Category Archives: Batesville

A Stolen Joke, Personalized

My friend Casey in Batesville was out shopping for Christmas on Thursday. After a couple of hours of yuletide surprise shopping, she left the UPS store and turned off Harrison Street. Her SUV began making a horrid, loud noise.

Casey drove immediately to the Stanley Wood dealership on Batesville Boulevard.

She pulled in to the service bay. The technician standing by the service counter grimaced at the loud noise that Casey’s SUV was still making.

Casey hollered above the noise. “It’s making the worst noise I’ve ever heard in my life!”

Without a pause, the tech said, “Have you tried turning off that Luke Bryan CD?”

A Culinary Misadventure



As we were driving out of town, we skipped several eateries along the way, ones which we knew would be great. Absent being sidetracked, we were holding out for a repeat experience in the town of our destination. We had eaten at the tex-mex in question once before and although it had some issues, we were very interested in giving it another try. We had hunger and enthusiastic anticipation to ensure our experience would be great.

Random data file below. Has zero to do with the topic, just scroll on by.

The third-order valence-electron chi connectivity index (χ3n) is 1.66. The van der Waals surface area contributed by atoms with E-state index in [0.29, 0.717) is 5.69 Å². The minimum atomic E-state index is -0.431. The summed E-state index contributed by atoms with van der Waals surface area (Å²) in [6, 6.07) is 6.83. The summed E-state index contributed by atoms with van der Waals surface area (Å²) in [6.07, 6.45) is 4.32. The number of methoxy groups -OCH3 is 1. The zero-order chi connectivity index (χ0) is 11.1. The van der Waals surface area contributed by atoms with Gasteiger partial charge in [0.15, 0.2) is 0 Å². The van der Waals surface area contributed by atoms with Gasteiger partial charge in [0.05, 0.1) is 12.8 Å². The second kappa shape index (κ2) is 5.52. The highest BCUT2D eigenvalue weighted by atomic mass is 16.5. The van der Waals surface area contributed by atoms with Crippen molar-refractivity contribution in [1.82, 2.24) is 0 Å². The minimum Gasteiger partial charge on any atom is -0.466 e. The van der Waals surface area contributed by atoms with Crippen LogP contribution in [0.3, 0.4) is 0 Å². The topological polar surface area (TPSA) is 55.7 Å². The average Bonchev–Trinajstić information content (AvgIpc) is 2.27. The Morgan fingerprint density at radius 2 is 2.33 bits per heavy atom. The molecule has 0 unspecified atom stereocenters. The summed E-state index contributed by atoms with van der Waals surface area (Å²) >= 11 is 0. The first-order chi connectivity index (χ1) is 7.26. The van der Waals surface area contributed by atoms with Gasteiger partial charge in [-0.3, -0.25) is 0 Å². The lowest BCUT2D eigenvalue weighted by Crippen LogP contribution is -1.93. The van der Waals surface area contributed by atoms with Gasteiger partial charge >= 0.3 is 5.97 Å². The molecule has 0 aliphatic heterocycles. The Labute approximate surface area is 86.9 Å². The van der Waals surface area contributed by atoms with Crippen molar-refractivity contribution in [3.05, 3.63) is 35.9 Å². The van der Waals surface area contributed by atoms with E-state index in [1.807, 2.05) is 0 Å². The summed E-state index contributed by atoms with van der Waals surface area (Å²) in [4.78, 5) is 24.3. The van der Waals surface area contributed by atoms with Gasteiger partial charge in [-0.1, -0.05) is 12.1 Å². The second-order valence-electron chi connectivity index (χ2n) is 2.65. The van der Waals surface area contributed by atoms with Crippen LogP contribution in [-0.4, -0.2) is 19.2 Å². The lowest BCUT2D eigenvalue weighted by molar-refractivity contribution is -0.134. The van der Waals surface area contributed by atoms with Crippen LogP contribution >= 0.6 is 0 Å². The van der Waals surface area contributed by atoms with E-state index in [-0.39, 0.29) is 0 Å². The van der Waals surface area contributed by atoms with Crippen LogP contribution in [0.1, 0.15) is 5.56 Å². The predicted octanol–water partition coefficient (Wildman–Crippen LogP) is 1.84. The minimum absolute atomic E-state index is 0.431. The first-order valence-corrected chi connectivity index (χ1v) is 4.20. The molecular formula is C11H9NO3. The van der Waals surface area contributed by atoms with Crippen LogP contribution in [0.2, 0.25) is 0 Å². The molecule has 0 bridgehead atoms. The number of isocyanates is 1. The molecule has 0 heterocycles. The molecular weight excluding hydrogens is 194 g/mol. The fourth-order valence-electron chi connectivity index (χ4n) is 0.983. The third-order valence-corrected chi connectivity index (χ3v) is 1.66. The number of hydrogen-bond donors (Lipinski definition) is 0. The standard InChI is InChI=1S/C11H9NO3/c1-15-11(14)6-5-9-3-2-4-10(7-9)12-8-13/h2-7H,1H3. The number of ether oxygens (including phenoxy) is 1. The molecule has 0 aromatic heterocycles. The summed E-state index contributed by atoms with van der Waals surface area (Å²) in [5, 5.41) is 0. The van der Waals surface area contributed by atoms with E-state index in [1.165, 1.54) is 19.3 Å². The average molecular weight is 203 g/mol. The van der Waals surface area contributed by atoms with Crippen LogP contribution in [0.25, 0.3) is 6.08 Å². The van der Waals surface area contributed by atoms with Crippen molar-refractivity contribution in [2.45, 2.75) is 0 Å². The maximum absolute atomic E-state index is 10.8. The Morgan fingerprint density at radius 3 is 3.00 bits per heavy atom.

And the universe noted our idiotic expectations and drove them headfirst into the rocks.

We stood at the door as various employees jockeyed toward the front register and seating chart. I said, “Yes, two please” at least 4 times. Finally, one of the people decided to seat us. This undoubtedly was part of their strategy to make us work up an appetite or perhaps wisely flee the building. After a long wait, a waiter appeared. He seemed very uncertain. He came back twice to ask about the drinks and appetizers. The salsa was tasteless, even though it felt like it might contain a numbing agent.  While Dawn went to wash her hands, I attempted to salvage the salsa by using a chip to pluck onion and cilantro from my pico de gallo bowls and mix it with the lifeless concoction.  Upon tasting it, she said, “This tastes like tomato sauce from a can.” I laughed. I poured all the juice from pico bowl and managed to get some flavor in the salsa.